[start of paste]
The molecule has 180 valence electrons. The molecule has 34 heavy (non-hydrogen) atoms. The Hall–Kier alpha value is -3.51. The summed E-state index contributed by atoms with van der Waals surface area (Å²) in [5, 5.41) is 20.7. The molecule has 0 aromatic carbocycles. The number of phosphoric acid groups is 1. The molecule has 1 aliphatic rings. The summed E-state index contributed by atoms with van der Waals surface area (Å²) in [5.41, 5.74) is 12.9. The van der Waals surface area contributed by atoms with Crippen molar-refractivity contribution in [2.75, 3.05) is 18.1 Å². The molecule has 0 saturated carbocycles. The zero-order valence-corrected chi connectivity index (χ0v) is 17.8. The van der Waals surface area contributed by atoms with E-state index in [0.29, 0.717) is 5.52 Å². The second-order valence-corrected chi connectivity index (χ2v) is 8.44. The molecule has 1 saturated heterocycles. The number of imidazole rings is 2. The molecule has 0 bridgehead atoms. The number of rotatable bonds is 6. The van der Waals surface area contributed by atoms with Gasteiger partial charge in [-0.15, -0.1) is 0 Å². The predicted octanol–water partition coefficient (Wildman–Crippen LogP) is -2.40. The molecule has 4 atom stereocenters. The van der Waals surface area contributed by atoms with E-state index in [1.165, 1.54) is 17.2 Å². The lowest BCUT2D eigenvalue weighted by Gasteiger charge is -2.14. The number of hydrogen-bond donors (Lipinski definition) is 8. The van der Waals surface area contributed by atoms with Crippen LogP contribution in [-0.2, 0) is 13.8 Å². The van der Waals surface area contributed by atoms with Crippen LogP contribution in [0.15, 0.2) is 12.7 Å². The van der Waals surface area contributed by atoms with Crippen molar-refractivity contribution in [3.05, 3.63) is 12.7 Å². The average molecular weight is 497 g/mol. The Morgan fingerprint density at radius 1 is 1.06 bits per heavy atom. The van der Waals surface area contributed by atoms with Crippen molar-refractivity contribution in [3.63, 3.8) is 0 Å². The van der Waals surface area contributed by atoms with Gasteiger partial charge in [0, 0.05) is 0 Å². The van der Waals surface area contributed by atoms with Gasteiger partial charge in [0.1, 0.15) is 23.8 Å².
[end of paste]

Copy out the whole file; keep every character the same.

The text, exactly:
The molecule has 180 valence electrons. The molecule has 34 heavy (non-hydrogen) atoms. The Hall–Kier alpha value is -3.51. The summed E-state index contributed by atoms with van der Waals surface area (Å²) in [5, 5.41) is 20.7. The molecule has 0 aromatic carbocycles. The number of phosphoric acid groups is 1. The molecule has 1 aliphatic rings. The summed E-state index contributed by atoms with van der Waals surface area (Å²) in [5.41, 5.74) is 12.9. The van der Waals surface area contributed by atoms with Crippen molar-refractivity contribution in [2.75, 3.05) is 18.1 Å². The molecule has 0 saturated carbocycles. The zero-order valence-corrected chi connectivity index (χ0v) is 17.8. The van der Waals surface area contributed by atoms with E-state index in [0.29, 0.717) is 5.52 Å². The second-order valence-corrected chi connectivity index (χ2v) is 8.44. The molecule has 1 saturated heterocycles. The number of imidazole rings is 2. The molecule has 0 bridgehead atoms. The number of rotatable bonds is 6. The van der Waals surface area contributed by atoms with Gasteiger partial charge in [-0.15, -0.1) is 0 Å². The predicted octanol–water partition coefficient (Wildman–Crippen LogP) is -2.40. The molecule has 4 atom stereocenters. The van der Waals surface area contributed by atoms with E-state index in [1.165, 1.54) is 17.2 Å². The lowest BCUT2D eigenvalue weighted by Gasteiger charge is -2.14. The number of hydrogen-bond donors (Lipinski definition) is 8. The van der Waals surface area contributed by atoms with Crippen LogP contribution in [-0.2, 0) is 13.8 Å². The van der Waals surface area contributed by atoms with Crippen LogP contribution in [0.15, 0.2) is 12.7 Å². The van der Waals surface area contributed by atoms with Crippen molar-refractivity contribution in [3.05, 3.63) is 12.7 Å². The average molecular weight is 497 g/mol. The Morgan fingerprint density at radius 1 is 1.06 bits per heavy atom. The van der Waals surface area contributed by atoms with Crippen molar-refractivity contribution in [3.63, 3.8) is 0 Å². The van der Waals surface area contributed by atoms with Gasteiger partial charge in [0, 0.05) is 0 Å². The van der Waals surface area contributed by atoms with Gasteiger partial charge in [0.1, 0.15) is 23.8 Å².